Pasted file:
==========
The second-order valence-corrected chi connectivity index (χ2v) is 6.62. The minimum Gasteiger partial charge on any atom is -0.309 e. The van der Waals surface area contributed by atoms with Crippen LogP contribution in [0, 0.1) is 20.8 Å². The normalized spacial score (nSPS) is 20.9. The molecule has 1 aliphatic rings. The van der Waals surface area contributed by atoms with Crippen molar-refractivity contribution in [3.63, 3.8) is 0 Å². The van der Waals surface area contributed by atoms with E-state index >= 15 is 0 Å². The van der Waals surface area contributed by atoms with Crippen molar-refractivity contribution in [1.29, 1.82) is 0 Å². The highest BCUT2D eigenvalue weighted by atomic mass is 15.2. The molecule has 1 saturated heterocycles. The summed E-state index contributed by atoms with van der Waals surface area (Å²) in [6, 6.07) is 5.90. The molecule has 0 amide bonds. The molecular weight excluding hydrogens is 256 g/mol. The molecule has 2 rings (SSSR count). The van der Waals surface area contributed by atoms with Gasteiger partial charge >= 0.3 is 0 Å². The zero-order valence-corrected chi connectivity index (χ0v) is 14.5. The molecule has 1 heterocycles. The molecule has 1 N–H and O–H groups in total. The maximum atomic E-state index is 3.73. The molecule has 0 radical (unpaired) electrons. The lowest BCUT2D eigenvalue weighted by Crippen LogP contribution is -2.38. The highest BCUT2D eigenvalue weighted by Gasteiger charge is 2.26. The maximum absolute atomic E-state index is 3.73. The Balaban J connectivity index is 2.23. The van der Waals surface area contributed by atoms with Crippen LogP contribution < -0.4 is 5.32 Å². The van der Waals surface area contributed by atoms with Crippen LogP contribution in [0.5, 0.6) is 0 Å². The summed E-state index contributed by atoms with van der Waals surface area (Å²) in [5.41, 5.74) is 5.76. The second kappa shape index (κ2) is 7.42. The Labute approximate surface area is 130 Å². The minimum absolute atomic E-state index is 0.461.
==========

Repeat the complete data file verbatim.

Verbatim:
The second-order valence-corrected chi connectivity index (χ2v) is 6.62. The minimum Gasteiger partial charge on any atom is -0.309 e. The van der Waals surface area contributed by atoms with Crippen LogP contribution in [0, 0.1) is 20.8 Å². The normalized spacial score (nSPS) is 20.9. The molecule has 1 aliphatic rings. The van der Waals surface area contributed by atoms with Crippen molar-refractivity contribution in [3.63, 3.8) is 0 Å². The van der Waals surface area contributed by atoms with E-state index >= 15 is 0 Å². The van der Waals surface area contributed by atoms with Crippen molar-refractivity contribution in [1.29, 1.82) is 0 Å². The highest BCUT2D eigenvalue weighted by atomic mass is 15.2. The molecule has 1 saturated heterocycles. The summed E-state index contributed by atoms with van der Waals surface area (Å²) in [6, 6.07) is 5.90. The molecule has 0 amide bonds. The molecular weight excluding hydrogens is 256 g/mol. The molecule has 2 rings (SSSR count). The van der Waals surface area contributed by atoms with Gasteiger partial charge >= 0.3 is 0 Å². The zero-order valence-corrected chi connectivity index (χ0v) is 14.5. The molecule has 1 heterocycles. The molecule has 1 N–H and O–H groups in total. The maximum atomic E-state index is 3.73. The molecule has 0 radical (unpaired) electrons. The lowest BCUT2D eigenvalue weighted by Crippen LogP contribution is -2.38. The highest BCUT2D eigenvalue weighted by Gasteiger charge is 2.26. The maximum absolute atomic E-state index is 3.73. The Balaban J connectivity index is 2.23. The van der Waals surface area contributed by atoms with Crippen LogP contribution < -0.4 is 5.32 Å². The van der Waals surface area contributed by atoms with Crippen LogP contribution in [0.5, 0.6) is 0 Å². The summed E-state index contributed by atoms with van der Waals surface area (Å²) in [5.41, 5.74) is 5.76. The second kappa shape index (κ2) is 7.42. The Labute approximate surface area is 130 Å². The minimum absolute atomic E-state index is 0.461.